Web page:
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General interest items edited by Janice Flahiff

How to Bring Sanity to our Mental Health System

(Comment from Blog owner Janice..

Back in the late 70’s I was in a graduate Community Information program (similar to a library science program..but not accredited by the American Library Association)

My internship was at the local state hospital for the mentally ill. The program I was in had a partnership with the state hospital.
The program set up an information and referral (I&R) center

The I & R center  included pamphlets, brochures, and other handouts in areas the newly released would find handy. I remember social services, food pantries, legal aid societies, health clinics, and churches.

The social workers and other staff, as well as the university program interns, would interview the patients about to be released about their information needs. Then relevant information would be collected from the I & R center and be discussed with the patients.
To this day,  I wonder just how helpful this whole process was..I remember follow up studies were done, but never saw the final reports. Still, patients were being released at an astounding rate, and while not perfect, it did somewhat address the need…
When the university program was abolished in the 80s, I believe the “database” of information..it was all in paper format..eventually went over to the United Way to supplement their information on local agencies)

From  The Center for Policy Innovation Discussion Paper #2

Abstract: Fifty years ago, America began a grand experiment by transferring to the federal government the fiscal responsibility for individuals with mental illnesses. During that half-century, it has become increasingly clear that the experiment has been a costly failure, both in terms of human lives and in terms of dollars. The outcome was, in fact, clear as early as 1984, when the chief architect of the federal community mental health centers program proclaimed it to be a failure: “The result is not what we intended, and perhaps we didn’t ask the questions that should have been asked when developing a new concept….” Bringing sanity to our present mental health system is dependent on one essential change: Return the primary responsibility for such services to the states.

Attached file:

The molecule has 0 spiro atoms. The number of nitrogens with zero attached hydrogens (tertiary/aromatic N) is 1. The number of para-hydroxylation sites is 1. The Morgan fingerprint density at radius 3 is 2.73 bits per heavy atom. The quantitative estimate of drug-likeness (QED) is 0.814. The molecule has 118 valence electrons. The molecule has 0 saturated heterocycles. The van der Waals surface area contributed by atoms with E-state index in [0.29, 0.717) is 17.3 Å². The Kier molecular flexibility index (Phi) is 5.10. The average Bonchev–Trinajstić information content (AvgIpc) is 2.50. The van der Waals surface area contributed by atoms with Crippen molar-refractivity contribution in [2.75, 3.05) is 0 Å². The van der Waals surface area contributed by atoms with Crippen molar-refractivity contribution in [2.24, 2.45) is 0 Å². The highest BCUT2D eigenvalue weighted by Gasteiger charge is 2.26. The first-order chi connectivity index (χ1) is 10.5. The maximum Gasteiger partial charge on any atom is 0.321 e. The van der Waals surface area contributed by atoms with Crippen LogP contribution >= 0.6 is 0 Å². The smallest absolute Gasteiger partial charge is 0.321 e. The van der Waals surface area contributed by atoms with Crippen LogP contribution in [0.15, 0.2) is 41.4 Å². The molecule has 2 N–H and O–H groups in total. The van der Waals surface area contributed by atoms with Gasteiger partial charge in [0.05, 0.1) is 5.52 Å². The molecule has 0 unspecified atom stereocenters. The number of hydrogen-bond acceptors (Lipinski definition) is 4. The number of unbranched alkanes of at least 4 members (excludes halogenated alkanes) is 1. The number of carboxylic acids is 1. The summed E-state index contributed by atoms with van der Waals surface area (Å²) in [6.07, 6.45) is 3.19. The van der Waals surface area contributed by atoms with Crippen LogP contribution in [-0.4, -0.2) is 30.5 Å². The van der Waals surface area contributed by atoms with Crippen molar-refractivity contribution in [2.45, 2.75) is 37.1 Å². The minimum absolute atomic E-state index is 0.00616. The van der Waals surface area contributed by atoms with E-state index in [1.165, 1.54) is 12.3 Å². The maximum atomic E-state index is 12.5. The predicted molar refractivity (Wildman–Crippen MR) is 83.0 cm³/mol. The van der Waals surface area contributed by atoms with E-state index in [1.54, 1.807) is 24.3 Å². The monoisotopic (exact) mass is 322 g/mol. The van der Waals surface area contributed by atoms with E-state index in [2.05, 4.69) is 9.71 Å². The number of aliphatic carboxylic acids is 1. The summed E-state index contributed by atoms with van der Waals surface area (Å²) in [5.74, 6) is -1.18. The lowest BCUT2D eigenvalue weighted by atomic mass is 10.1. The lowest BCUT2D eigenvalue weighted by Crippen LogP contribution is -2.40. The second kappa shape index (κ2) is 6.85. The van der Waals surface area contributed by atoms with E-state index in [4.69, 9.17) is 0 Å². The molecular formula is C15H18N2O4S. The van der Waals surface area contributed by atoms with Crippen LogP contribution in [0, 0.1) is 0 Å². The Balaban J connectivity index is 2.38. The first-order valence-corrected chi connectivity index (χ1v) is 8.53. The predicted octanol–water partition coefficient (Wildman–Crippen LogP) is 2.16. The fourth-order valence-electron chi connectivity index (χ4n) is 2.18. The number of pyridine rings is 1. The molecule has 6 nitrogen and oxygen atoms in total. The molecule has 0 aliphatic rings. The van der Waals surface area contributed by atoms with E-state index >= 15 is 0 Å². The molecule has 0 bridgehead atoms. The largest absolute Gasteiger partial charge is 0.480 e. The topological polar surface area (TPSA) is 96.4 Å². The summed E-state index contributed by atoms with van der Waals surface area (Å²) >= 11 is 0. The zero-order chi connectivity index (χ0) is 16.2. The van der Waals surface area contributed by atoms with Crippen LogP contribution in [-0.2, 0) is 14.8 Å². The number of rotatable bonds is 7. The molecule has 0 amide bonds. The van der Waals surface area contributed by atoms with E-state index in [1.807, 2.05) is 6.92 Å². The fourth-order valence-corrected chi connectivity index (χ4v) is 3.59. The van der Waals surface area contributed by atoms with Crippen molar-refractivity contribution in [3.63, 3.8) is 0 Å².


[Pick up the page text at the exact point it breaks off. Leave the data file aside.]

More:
In 1963, the United States embarked upon a grand social experiment. Since the nation’s founding, responsibility for providing services for mentally disabled individuals had been assumed by state and local governments. The new plan proposed by President John F. Kennedy envisioned the closing of state psychiatric hospitals and the opening of federally funded community mental health centers (CMHCs) to provide psychiatric services. This effectively shifted the burden of responsibility from the states to the federal government. The states viewed it as a way to save state funds and effectively ceased their efforts to develop or improve existing services on their own.

Half a century later, the results of this noble experiment are clear. Rarely in the history of American government has a program conceived with such good intentions produced such bad results. The patients were deinstitutionalized from the state hospitals, but most of the 763 federally funded CMHCs failed to provide services for them. The majority of the discharged patients, and those who became mentally ill after the hospitals closed, ended up homeless, incarcerated in jails and prisons, or living in board-and-care homes and nursing homes that were often worse than the hospitals that had been closed….

…The consequences of this failed experiment for mentally ill individuals, for their families, and for the public at large are legion. Mentally ill homeless persons live on our streets like urban gargoyles and expropriate parks, playgrounds, libraries, and other public spaces. Jails and prisons have become progressively filled with mentally ill inmates, thereby transforming these institutions into the nation’s new psychiatric inpatient system….

…here are ways to bring sanity to our present mental health system, but they are dependent on one essential change: Return the primary responsibility for such services to the states. …

December 23, 2011 Posted by | Public Health | , , | 1 Comment

   

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